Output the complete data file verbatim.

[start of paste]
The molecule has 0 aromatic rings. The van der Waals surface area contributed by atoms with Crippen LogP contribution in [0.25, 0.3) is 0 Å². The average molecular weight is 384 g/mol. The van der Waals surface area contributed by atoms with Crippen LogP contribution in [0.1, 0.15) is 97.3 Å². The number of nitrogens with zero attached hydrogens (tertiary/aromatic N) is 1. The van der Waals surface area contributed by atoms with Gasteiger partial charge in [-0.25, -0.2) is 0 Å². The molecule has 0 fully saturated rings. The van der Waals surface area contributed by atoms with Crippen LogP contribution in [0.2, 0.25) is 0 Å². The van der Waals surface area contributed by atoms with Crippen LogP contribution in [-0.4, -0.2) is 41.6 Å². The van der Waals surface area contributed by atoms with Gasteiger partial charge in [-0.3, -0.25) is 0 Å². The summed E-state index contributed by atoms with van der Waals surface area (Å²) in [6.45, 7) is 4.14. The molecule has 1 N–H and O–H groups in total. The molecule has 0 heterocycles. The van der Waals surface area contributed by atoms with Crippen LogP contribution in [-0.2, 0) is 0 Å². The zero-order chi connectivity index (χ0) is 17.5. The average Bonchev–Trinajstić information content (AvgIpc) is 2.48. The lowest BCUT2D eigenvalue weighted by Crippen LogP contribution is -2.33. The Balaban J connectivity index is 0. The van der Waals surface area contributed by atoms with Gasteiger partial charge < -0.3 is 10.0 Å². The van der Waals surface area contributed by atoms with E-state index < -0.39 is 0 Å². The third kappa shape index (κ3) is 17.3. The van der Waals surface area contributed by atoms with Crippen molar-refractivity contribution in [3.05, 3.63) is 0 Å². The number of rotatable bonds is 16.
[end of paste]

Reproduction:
The molecule has 0 aromatic rings. The van der Waals surface area contributed by atoms with Crippen LogP contribution in [0.25, 0.3) is 0 Å². The average molecular weight is 384 g/mol. The van der Waals surface area contributed by atoms with Crippen LogP contribution in [0.1, 0.15) is 97.3 Å². The number of nitrogens with zero attached hydrogens (tertiary/aromatic N) is 1. The van der Waals surface area contributed by atoms with Gasteiger partial charge in [-0.25, -0.2) is 0 Å². The molecule has 0 fully saturated rings. The van der Waals surface area contributed by atoms with Crippen LogP contribution in [0.2, 0.25) is 0 Å². The van der Waals surface area contributed by atoms with Crippen LogP contribution in [-0.4, -0.2) is 41.6 Å². The van der Waals surface area contributed by atoms with Gasteiger partial charge in [-0.3, -0.25) is 0 Å². The summed E-state index contributed by atoms with van der Waals surface area (Å²) in [6.45, 7) is 4.14. The molecule has 1 N–H and O–H groups in total. The molecule has 0 heterocycles. The van der Waals surface area contributed by atoms with Crippen LogP contribution in [-0.2, 0) is 0 Å². The zero-order chi connectivity index (χ0) is 17.5. The average Bonchev–Trinajstić information content (AvgIpc) is 2.48. The lowest BCUT2D eigenvalue weighted by Crippen LogP contribution is -2.33. The Balaban J connectivity index is 0. The van der Waals surface area contributed by atoms with Gasteiger partial charge < -0.3 is 10.0 Å². The van der Waals surface area contributed by atoms with E-state index < -0.39 is 0 Å². The third kappa shape index (κ3) is 17.3. The van der Waals surface area contributed by atoms with Crippen molar-refractivity contribution in [3.05, 3.63) is 0 Å². The number of rotatable bonds is 16.